|Title||Two relativistic Fe lines in one shot: the case of ESO323-G77 and ESO323-G81|
|Author||Dr Giovanni Miniutti|
|Description||A previous relatively short (24virgulks) XMM-Newton observation of ESOvirgul323--G77 revealed a remarkably rich X--ray spectrum both in absorption and emission. Despite its Seyfertvirgul1 nature, the X--ray spectrum is highly absorbed and resembles that of a typical Compton--thin Seyfertvirgul2 galaxy. Two ionized absorbers-emitters imprinting a series of blueshifted absorption and emission lines. The robust detection of a relativistic Fe K line with relatively large equivalent width (200virguleV) makes this source even more interesting. ESOvirgul323--G81 is also present in the field. A broad excess is detected in the 6--7virgulkeV region possibly revealing the presence of a braod Fe K line in this object. We propose a 130virgulks observation to study in details the properties of both sources.|
|Publication||No observations found associated with the current proposal|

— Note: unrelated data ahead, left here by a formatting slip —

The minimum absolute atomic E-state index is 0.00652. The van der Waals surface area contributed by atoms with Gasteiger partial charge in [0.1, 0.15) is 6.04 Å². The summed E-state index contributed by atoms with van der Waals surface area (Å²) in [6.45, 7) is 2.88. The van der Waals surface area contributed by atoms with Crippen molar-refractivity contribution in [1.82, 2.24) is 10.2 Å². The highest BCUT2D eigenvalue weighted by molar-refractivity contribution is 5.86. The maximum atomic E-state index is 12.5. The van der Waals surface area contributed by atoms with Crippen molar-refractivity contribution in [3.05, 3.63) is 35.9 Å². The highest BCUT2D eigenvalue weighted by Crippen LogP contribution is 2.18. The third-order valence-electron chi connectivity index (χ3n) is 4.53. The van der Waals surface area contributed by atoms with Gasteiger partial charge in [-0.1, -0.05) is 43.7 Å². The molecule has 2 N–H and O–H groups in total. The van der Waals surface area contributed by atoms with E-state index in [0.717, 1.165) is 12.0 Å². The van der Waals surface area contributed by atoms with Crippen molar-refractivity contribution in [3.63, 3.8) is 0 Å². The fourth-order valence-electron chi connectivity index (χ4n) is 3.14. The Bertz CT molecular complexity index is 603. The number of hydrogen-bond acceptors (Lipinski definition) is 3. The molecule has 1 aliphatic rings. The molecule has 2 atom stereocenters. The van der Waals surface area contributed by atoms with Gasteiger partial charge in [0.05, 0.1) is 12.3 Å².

|Instrument||EMOS1, EMOS2, EPN, OM, RGS1, RGS2|
|Mission Description||The European Space Agency's (ESA) X-ray Multi-Mirror Mission (XMM-Newton) was launched by an Ariane 504 on December 10th 1999. XMM-Newton is ESA's second cornerstone of the Horizon 2000 Science Programme. It carries 3 high throughput X-ray telescopes with an unprecedented effective area, and an optical monitor, the first flown on a X-ray observatory. The large collecting area and ability to make long uninterrupted exposures provide highly sensitive observations.
Since Earth's atmosphere blocks out all X-rays, only a telescope in space can detect and study celestial X-ray sources. The XMM-Newton mission is helping scientists to solve a number of cosmic mysteries, ranging from the enigmatic black holes to the origins of the Universe itself. Observing time on XMM-Newton is being made available to the scientific community, applying for observational periods on a competitive basis.
|Publisher And Registrant||European Space Agency|
|Credit Guidelines||European Space Agency, 2014-02-07T00:00:00Z, 069417, 17.56_20190403_1200. https://doi.org/10.5270/esa-pelf2pt|